The Philadelphia Eagles are one victory away from their first Lombardi Trophy in franchise history after they beat the Minnesota Vikings 38-7 in Sunday's NFC Championship Game at Lincoln Financial Field.
Nick Foles led the way with 352 passing yards, three touchdowns and zero interceptions and secured a showdown with the New England Patriots in Super Bowl LII at U.S. Bank Stadium in Minneapolis.
As a result, Minnesota missed the opportunity to become the first team in NFL history to play the Super Bowl on its home turf.
Foles looked like a dominant starter in what could have been billed as a battle of backups.
Sam Bradford started the season under center for the Vikings, while Carson Wentz served as an MVP candidate for much of the campaign in Philadelphia. However, injuries to both cleared the way for Foles and Case Keenum, and Foles responded with a championship performance against a defense that led the league in points and yards allowed this season.
He consistently stood strong in the face of pressure, reading through his progressions and delivering timely throws to keep drives alive in the early going before turning in a three-possession stretch that will forever be remembered in Philadelphia.
Foles unleashed a deep ball to a wide-open Alshon Jeffery for a 53-yard touchdown with 1:09 remaining until halftime, found Zach Ertz less than a minute later to set up a Jake Elliott field goal to end the second quarter and hit Torrey Smith for a 41-yard score on a flea flicker on the first possession of the second half.
Suddenly, it was 31-7 Eagles, and the game was essentially over.
Foles wasn't the only Philadelphia offensive playmaker to thrive, as LeGarrette Blount steamrolled his way for an 11-yard touchdown to give the home team the lead for good in the second quarter and Jeffery (85 yards and two touchdowns), Smith (69 yards and a touchdown) and Ertz (93 yards) all posted impressive numbers.
It wasn't just the offense that flourished, as the Eagles defense forced three turnovers and held the Vikings scoreless on their last eight drives.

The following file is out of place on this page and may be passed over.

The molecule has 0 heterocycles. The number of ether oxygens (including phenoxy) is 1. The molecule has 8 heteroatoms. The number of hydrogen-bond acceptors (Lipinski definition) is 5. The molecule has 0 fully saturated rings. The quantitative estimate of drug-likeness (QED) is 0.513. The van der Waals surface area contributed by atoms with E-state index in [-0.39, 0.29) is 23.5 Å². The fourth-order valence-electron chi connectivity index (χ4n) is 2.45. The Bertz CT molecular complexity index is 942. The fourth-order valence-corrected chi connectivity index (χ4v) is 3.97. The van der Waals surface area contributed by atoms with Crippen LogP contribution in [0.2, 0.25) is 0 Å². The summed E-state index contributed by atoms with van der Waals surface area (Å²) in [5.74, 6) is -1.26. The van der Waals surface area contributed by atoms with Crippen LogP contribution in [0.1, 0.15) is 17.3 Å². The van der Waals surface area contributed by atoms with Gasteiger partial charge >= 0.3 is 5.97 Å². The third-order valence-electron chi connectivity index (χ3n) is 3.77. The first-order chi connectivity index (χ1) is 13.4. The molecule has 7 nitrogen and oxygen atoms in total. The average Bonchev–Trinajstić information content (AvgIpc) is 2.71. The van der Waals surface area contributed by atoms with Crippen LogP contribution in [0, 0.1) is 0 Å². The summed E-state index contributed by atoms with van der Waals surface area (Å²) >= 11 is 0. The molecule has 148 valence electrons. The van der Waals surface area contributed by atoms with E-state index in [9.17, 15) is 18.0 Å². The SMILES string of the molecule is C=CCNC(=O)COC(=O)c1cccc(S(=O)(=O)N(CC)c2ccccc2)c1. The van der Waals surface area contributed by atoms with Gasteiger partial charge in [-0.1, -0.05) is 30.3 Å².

Things didn't start that way considering Keenum capped a nine-play, 75-yard march on the first possession by dropping a 25-yard dime to tight end Kyle Rudolph for a touchdown. The only thing better than the throw was the ensuing celebration:
Philly's defense wouldn't have any more of it moving forward, and Patrick Robinson opened the home team's scoring with a 50-yard interception return to paydirt after Chris Long forced an errant throw by hitting Keenum's arm.
Long also recovered a fumble on Derek Barnett's strip-sack during the first of three red-zone stops for the defense. The last one came when Corey Graham intercepted Keenum when the Vikings were in desperation mode.
In all, Keenum finished with 271 passing yards, one touchdown and two interceptions, but he received little help against a stingy Eagles defensive front. Jerick McKinnon's 40 rushing yards led the team, and he was the only pass-catcher on Minnesota's side with more than 70 receiving yards (86).
The victors looked like anything but home underdogs despite being listed as such, per OddsShark, although the crowd was seen on the broadcast embracing the role with dog masks. Even the players got in on the action by barking at the same celebrating supporters who mocked the Vikings' "Skol" chant when the game was decided.
They will surely be put in that position again in Super Bowl LII against the defending champion Patriots. New England beat the Eagles in Super Bowl XXXIX in 2005 behind the leadership of Tom Brady and Bill Belichick and will look to do so again this time around.
Philadelphia will need another dominant performance to overcome arguably the best quarterback-coach duo in league history to finally win the Lombardi Trophy.